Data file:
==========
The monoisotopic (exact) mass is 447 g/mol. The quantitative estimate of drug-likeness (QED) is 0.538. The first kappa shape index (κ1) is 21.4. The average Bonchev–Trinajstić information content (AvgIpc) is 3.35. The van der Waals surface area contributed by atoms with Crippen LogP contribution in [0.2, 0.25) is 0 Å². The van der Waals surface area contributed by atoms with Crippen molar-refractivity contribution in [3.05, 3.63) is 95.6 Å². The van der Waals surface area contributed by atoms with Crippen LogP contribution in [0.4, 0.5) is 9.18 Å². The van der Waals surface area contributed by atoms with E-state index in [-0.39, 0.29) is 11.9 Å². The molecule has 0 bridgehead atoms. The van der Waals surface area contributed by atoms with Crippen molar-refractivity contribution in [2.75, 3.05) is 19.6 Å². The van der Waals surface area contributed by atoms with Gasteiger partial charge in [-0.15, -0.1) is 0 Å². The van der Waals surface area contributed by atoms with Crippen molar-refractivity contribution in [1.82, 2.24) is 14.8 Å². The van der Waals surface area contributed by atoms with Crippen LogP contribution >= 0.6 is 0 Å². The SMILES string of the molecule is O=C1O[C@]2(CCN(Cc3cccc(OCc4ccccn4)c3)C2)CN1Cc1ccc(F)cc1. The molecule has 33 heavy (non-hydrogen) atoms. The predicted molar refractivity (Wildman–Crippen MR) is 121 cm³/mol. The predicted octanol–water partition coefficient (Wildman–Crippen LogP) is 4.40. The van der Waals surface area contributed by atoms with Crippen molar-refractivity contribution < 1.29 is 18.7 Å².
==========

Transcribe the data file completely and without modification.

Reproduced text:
The monoisotopic (exact) mass is 447 g/mol. The quantitative estimate of drug-likeness (QED) is 0.538. The first kappa shape index (κ1) is 21.4. The average Bonchev–Trinajstić information content (AvgIpc) is 3.35. The van der Waals surface area contributed by atoms with Crippen LogP contribution in [0.2, 0.25) is 0 Å². The van der Waals surface area contributed by atoms with Crippen molar-refractivity contribution in [3.05, 3.63) is 95.6 Å². The van der Waals surface area contributed by atoms with Crippen LogP contribution in [0.4, 0.5) is 9.18 Å². The van der Waals surface area contributed by atoms with E-state index in [-0.39, 0.29) is 11.9 Å². The molecule has 0 bridgehead atoms. The van der Waals surface area contributed by atoms with Crippen molar-refractivity contribution in [2.75, 3.05) is 19.6 Å². The van der Waals surface area contributed by atoms with Gasteiger partial charge in [-0.15, -0.1) is 0 Å². The van der Waals surface area contributed by atoms with Crippen molar-refractivity contribution in [1.82, 2.24) is 14.8 Å². The van der Waals surface area contributed by atoms with Crippen LogP contribution >= 0.6 is 0 Å². The SMILES string of the molecule is O=C1O[C@]2(CCN(Cc3cccc(OCc4ccccn4)c3)C2)CN1Cc1ccc(F)cc1. The molecule has 33 heavy (non-hydrogen) atoms. The predicted molar refractivity (Wildman–Crippen MR) is 121 cm³/mol. The predicted octanol–water partition coefficient (Wildman–Crippen LogP) is 4.40. The van der Waals surface area contributed by atoms with Crippen molar-refractivity contribution < 1.29 is 18.7 Å².